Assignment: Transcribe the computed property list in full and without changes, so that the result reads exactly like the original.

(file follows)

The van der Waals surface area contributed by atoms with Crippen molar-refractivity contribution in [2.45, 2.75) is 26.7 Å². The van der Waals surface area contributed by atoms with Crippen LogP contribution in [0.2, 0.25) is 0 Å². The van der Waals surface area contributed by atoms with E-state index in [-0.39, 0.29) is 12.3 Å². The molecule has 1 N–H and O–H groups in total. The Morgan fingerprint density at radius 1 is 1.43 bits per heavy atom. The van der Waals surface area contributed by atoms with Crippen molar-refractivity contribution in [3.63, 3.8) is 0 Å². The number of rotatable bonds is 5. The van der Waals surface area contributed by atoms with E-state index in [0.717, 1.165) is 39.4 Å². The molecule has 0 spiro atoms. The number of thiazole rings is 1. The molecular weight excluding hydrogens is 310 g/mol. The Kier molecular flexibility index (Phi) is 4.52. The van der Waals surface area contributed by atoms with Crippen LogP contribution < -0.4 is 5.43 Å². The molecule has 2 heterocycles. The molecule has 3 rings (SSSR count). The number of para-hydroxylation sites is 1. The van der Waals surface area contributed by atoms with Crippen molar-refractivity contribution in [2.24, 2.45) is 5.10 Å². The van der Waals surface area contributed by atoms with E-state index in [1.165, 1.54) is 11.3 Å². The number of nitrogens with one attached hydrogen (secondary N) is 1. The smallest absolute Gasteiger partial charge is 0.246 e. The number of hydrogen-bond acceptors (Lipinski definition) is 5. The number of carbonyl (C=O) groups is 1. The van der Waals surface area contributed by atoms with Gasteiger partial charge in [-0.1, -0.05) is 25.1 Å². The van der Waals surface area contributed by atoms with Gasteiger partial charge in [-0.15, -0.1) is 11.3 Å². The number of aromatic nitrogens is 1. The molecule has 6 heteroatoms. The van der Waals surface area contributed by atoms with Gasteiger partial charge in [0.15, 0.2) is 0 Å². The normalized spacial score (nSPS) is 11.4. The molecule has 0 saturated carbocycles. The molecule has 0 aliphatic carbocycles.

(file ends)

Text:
The van der Waals surface area contributed by atoms with Crippen molar-refractivity contribution in [2.45, 2.75) is 26.7 Å². The van der Waals surface area contributed by atoms with Crippen LogP contribution in [0.2, 0.25) is 0 Å². The van der Waals surface area contributed by atoms with E-state index in [-0.39, 0.29) is 12.3 Å². The molecule has 1 N–H and O–H groups in total. The Morgan fingerprint density at radius 1 is 1.43 bits per heavy atom. The van der Waals surface area contributed by atoms with Crippen molar-refractivity contribution in [3.63, 3.8) is 0 Å². The number of rotatable bonds is 5. The van der Waals surface area contributed by atoms with E-state index in [0.717, 1.165) is 39.4 Å². The molecule has 0 spiro atoms. The number of thiazole rings is 1. The molecular weight excluding hydrogens is 310 g/mol. The Kier molecular flexibility index (Phi) is 4.52. The van der Waals surface area contributed by atoms with Crippen LogP contribution < -0.4 is 5.43 Å². The molecule has 2 heterocycles. The molecule has 3 rings (SSSR count). The number of para-hydroxylation sites is 1. The van der Waals surface area contributed by atoms with Crippen molar-refractivity contribution in [2.24, 2.45) is 5.10 Å². The van der Waals surface area contributed by atoms with E-state index in [1.165, 1.54) is 11.3 Å². The number of nitrogens with one attached hydrogen (secondary N) is 1. The smallest absolute Gasteiger partial charge is 0.246 e. The number of hydrogen-bond acceptors (Lipinski definition) is 5. The number of carbonyl (C=O) groups is 1. The van der Waals surface area contributed by atoms with Gasteiger partial charge in [-0.1, -0.05) is 25.1 Å². The van der Waals surface area contributed by atoms with Gasteiger partial charge in [-0.15, -0.1) is 11.3 Å². The number of aromatic nitrogens is 1. The molecule has 6 heteroatoms. The van der Waals surface area contributed by atoms with Gasteiger partial charge in [0.15, 0.2) is 0 Å². The normalized spacial score (nSPS) is 11.4. The molecule has 0 saturated carbocycles. The molecule has 0 aliphatic carbocycles.